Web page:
In this week’s top stories: Google Camera updates to version 8.5 with new Pixel info, Gmail for web gets redesigned stuff, Nvidia Shield TV hardware gets an update, and more.
We’re less than a month away from the release of the Pixel 6a, and before the launch of this device, Google released an update to the Pixel series’ camera app. In addition to some minor tweaks our readers have noticed, our APK Insight team has found new details about this fall’s Pixel 7 and next year’s Pixel tablet.
However, one of the details we were able to find is that Both The Pixel 7 and Pixel 7 Pro should be able to use the front camera sensor to record 4K videos.
This is unlike the Pixel 6 series, where the Pixel 6 Pro can only shoot 4K video from the selfie camera. The $599 Pixel 6 was limited to FHD recording because it used an entirely different selfie camera with a lower resolution – 8MP, versus 11.1MP on the Pixel 6 Pro.
Google started rolling out a significant redesign of the Gmail web app this week, complete with (very blue) the material it’s redesigning. With this change, Gmail now defaults to the new “integrated” view that includes Google Chat and Meet. Fortunately, Google has also included a way to switch to a “Gmail only” view, without these apps.
The left bar is gone and you only get a list of default folders and labels on the left. The top search field spans a larger area of the screen since the chat status indicator has been removed. There is still a side panel with Calendar Keep, Voice (if eligible) and Tasks on the right.
Nvidia Shield TV owners should have received the Shield Experience 9.1 update this week. The most important part of this update is that the Shield will now, wherever possible, automatically put your TV into “Game Mode” when using latency-sensitive activities such as games and video calling apps.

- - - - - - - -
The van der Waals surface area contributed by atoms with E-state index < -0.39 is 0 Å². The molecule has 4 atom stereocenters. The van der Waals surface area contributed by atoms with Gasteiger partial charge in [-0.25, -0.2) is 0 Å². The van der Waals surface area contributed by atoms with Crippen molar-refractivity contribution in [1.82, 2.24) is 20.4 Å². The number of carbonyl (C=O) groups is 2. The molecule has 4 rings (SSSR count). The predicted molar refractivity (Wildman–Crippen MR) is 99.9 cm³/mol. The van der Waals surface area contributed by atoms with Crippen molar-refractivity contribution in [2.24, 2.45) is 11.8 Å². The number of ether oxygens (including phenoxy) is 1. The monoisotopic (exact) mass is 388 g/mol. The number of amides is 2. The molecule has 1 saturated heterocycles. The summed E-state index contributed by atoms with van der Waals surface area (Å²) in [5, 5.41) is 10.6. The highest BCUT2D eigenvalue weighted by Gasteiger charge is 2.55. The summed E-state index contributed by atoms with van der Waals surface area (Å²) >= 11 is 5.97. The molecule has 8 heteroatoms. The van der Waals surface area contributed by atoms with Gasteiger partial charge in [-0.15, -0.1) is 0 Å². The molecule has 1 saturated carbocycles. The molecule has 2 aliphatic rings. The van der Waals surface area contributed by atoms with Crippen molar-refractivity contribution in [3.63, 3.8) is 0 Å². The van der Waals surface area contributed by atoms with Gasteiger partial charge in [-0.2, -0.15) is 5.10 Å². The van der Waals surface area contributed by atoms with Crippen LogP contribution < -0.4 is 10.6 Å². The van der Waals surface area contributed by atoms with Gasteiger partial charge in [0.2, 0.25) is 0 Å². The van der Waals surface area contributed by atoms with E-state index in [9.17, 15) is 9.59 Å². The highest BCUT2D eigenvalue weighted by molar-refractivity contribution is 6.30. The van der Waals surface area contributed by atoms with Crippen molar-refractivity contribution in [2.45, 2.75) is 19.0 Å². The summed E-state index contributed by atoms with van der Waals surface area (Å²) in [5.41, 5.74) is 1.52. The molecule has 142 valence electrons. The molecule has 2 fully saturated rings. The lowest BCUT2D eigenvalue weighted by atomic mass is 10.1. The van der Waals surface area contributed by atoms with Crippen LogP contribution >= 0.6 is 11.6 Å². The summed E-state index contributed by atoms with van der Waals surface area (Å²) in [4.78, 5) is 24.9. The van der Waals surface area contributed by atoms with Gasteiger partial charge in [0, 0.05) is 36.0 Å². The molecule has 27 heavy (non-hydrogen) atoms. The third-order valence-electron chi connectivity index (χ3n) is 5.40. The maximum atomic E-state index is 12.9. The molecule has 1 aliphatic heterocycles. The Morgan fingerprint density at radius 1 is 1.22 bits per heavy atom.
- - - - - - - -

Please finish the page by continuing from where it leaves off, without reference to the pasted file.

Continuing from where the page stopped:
In addition to support for lower latency, this latest update to the Shield TV also adds support for Night Listening mode when using HDMI audio. This feature, also used by Roku, reduces the impact of some sounds to achieve a better sound balance for listening at night. The feature may reduce loud blasts, while enhancing quiet dialogue, to allow you to hear everything better when the volume is turned down as a whole.
First announced in April, Google’s partnership with iFixit launched this week, allowing Pixel customers to purchase genuine parts for home repairs. For a few extra dollars, you can get a complete “repair kit” that includes the different tools you’ll need to complete a specific repair.
At ifixit.com/google you can see the components available via the phone, even with the original Pixel and Nexus listed. You can buy the Pixel 6 Pro’s rear camera for $169.99 with an “original part” sticker in the listing.
Google Stadia announced a major expansion this week, with the game streaming service now set to launch in Mexico later this year. Mexico will rank 23rd in access to Stadia, with Google following in the footsteps of competitors like GeForce Now and Xbox Game Pass.
The news comes as Stadia has also expanded to a new platform, with Samsung’s lineup of smart TVs and a new “Gaming Hub” feature. In recent weeks, Stadia has also significantly expanded its list of free game offerings, as well as announcing some new games including Five Nights at Freddy’s.
Here are the top stories left for this week:
Applications and updates |
Google Pixel |
wearable devices |
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